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    MK27 is right. However, I think what you really want is something like this:
    Code:
    template<typename T>
    void check(T *t){
    
      while(*t){
        cout << *t << endl;
        t++;
      }
    
    }
    Now you can call check() for any type of array, as long as the very last item equals 0. You could even call it for your own datatypes as long as the proper functions are overloaded.

    Note that this might seem counterintuitive, as it doesn't seem to match what MK27 said. But it does; the type will be determined at compile time, not at runtime.

    Note that actually C++ does contain runtime type information for classes, but you should barely ever have to use it.

  7. #7
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    Quote Originally Posted by EVOEx View Post
    MK27 is right. However, I think what you really want is something like this:
    Code:
    template<typename T>
    void check(T *t){
    
      while(*t){
        cout << *t << endl;
        t++;
      }
    
    }
    Now you can call check() for any type of array, as long as the very last item equals 0. You could even call it for your own datatypes as long as the proper functions are overloaded.

    Note that this might seem counterintuitive, as it doesn't seem to match what MK27 said. But it does; the type will be determined at compile time, not at runtime.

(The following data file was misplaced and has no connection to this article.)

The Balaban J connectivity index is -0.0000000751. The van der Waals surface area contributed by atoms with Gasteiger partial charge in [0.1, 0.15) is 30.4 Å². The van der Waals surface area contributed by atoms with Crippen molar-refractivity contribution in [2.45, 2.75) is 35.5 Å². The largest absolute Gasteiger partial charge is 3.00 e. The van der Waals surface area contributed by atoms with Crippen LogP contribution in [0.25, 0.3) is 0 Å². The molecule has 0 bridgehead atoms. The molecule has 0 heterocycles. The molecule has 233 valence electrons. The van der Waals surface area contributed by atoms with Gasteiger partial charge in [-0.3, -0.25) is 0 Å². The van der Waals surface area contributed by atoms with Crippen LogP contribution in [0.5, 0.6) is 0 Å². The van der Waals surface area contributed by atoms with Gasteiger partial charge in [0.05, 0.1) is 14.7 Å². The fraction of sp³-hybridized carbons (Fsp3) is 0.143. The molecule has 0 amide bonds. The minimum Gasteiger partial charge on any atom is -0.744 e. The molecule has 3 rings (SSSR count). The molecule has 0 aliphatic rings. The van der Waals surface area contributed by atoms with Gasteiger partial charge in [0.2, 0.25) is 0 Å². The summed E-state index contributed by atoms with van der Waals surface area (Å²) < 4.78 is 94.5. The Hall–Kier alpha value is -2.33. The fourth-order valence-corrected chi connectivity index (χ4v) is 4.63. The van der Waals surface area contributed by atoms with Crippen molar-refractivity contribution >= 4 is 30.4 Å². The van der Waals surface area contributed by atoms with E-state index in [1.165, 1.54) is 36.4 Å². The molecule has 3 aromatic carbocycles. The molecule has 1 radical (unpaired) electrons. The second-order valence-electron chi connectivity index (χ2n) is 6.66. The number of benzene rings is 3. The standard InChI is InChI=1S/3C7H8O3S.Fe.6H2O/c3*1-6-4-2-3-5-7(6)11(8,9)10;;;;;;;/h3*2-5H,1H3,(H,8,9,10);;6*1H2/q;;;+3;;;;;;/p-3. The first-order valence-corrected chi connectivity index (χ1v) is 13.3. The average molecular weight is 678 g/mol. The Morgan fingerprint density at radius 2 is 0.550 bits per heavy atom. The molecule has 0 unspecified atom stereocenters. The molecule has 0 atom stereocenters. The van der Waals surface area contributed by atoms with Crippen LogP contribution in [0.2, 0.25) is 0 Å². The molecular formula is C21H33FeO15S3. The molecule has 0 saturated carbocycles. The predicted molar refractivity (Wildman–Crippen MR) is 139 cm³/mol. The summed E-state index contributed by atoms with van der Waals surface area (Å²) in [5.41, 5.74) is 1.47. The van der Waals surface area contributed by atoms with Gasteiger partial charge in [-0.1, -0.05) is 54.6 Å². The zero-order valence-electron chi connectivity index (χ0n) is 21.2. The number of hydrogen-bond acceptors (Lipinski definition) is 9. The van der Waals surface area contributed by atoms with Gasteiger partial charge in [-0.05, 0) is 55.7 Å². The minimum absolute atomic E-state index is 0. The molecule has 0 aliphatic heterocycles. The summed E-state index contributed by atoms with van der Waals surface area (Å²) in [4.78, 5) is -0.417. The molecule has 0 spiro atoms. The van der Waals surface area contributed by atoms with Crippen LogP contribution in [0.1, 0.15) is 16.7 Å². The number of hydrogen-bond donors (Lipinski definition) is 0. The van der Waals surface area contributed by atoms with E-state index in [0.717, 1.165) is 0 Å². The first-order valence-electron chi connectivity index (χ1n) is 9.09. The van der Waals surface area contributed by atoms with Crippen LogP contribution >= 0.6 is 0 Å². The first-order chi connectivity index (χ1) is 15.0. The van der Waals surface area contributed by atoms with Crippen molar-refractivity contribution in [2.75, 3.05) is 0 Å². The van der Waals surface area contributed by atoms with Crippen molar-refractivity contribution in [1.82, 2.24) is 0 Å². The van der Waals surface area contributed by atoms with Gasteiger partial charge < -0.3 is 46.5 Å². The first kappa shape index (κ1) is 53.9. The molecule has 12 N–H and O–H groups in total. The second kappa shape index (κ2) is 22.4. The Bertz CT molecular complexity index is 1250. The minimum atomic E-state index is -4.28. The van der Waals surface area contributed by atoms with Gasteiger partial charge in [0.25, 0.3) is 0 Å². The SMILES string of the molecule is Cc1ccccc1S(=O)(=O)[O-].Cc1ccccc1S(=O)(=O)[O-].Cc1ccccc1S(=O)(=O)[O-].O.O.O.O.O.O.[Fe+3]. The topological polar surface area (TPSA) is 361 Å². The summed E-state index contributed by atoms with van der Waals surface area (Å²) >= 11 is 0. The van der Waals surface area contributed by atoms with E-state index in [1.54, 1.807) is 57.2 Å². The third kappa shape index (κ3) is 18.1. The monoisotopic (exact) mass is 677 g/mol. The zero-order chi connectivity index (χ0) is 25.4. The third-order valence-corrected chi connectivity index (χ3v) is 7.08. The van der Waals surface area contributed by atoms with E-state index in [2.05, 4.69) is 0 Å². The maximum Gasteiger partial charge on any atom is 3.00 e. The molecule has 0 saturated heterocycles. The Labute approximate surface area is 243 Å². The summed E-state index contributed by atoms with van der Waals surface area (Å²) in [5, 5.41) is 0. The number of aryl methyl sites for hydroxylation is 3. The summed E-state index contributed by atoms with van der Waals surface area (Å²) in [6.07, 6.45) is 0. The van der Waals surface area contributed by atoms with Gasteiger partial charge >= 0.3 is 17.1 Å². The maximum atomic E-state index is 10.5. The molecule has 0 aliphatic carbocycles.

Note that actually C++ does contain runtime type information for classes, but you should barely ever have to use it.
    yes , the template programming just can solve the question !

  8. #8
    Master Apprentice phantomotap's Avatar
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    O_o

    The path you are on... leads to getting conked with the ban hammer.

    Soma

  9. #9
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    How can determine length of array integer * pm in main when check (length 5) return int**

    Code:
    #include<iostream>
    
    using namespace std;
    int** check(){
      int a=10,b=2,c=3,d=4,e=5;
      int *p[5] = {&a, &b, &c, &d, &e};
      return p;
    
    }
    int main(){
      int **pm = check();
      cout << **pm << endl;
    }

  10. #10
    and the hat of wrongness Salem's Avatar
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    Well none of that would work anyway, since you're returning a pointer to a local variable (with pointers to yet more local variables).
    All these pointers are INVALID when the function exits.
    If you dance barefoot on the broken glass of undefined behaviour, you've got to expect the occasional cut.
    If at first you don't succeed, try writing your phone number on the exam paper.
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  11. #11
    C++まいる!Cをこわせ!
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    Undefined behavior at its finest!
    Furthermore, there is no (standard) way to determine the size of an array outside the function it was defined in.
    You should use std::array or std::vector.
    Quote Originally Posted by Adak View Post
    io.h certainly IS included in some modern compilers. It is no longer part of the standard for C, but it is nevertheless, included in the very latest Pelles C versions.
    Quote Originally Posted by Salem View Post
    You mean it's included as a crutch to help ancient programmers limp along without them having to relearn too much.

    Outside of your DOS world, your header file is meaningless.